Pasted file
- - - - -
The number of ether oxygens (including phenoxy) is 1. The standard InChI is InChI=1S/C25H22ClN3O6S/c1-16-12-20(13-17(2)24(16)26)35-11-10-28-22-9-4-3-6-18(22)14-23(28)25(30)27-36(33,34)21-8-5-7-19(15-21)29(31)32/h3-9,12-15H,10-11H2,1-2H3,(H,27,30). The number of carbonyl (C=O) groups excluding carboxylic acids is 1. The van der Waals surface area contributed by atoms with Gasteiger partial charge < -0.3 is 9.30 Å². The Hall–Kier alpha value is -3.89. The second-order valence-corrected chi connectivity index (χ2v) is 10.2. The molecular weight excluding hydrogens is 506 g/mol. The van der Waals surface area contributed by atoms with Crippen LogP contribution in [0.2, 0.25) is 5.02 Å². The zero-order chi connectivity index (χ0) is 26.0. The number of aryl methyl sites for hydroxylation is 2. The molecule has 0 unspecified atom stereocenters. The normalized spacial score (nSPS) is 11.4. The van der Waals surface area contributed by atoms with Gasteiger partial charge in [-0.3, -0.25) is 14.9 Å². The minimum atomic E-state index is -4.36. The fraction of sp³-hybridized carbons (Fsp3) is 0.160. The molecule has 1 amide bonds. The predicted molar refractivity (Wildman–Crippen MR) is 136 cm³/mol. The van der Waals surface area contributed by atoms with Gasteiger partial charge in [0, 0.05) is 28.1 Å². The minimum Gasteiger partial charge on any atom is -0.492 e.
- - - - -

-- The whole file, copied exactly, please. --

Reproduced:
The number of ether oxygens (including phenoxy) is 1. The standard InChI is InChI=1S/C25H22ClN3O6S/c1-16-12-20(13-17(2)24(16)26)35-11-10-28-22-9-4-3-6-18(22)14-23(28)25(30)27-36(33,34)21-8-5-7-19(15-21)29(31)32/h3-9,12-15H,10-11H2,1-2H3,(H,27,30). The number of carbonyl (C=O) groups excluding carboxylic acids is 1. The van der Waals surface area contributed by atoms with Gasteiger partial charge < -0.3 is 9.30 Å². The Hall–Kier alpha value is -3.89. The second-order valence-corrected chi connectivity index (χ2v) is 10.2. The molecular weight excluding hydrogens is 506 g/mol. The van der Waals surface area contributed by atoms with Crippen LogP contribution in [0.2, 0.25) is 5.02 Å². The zero-order chi connectivity index (χ0) is 26.0. The number of aryl methyl sites for hydroxylation is 2. The molecule has 0 unspecified atom stereocenters. The normalized spacial score (nSPS) is 11.4. The van der Waals surface area contributed by atoms with Gasteiger partial charge in [-0.3, -0.25) is 14.9 Å². The minimum atomic E-state index is -4.36. The fraction of sp³-hybridized carbons (Fsp3) is 0.160. The molecule has 1 amide bonds. The predicted molar refractivity (Wildman–Crippen MR) is 136 cm³/mol. The van der Waals surface area contributed by atoms with Gasteiger partial charge in [0, 0.05) is 28.1 Å². The minimum Gasteiger partial charge on any atom is -0.492 e.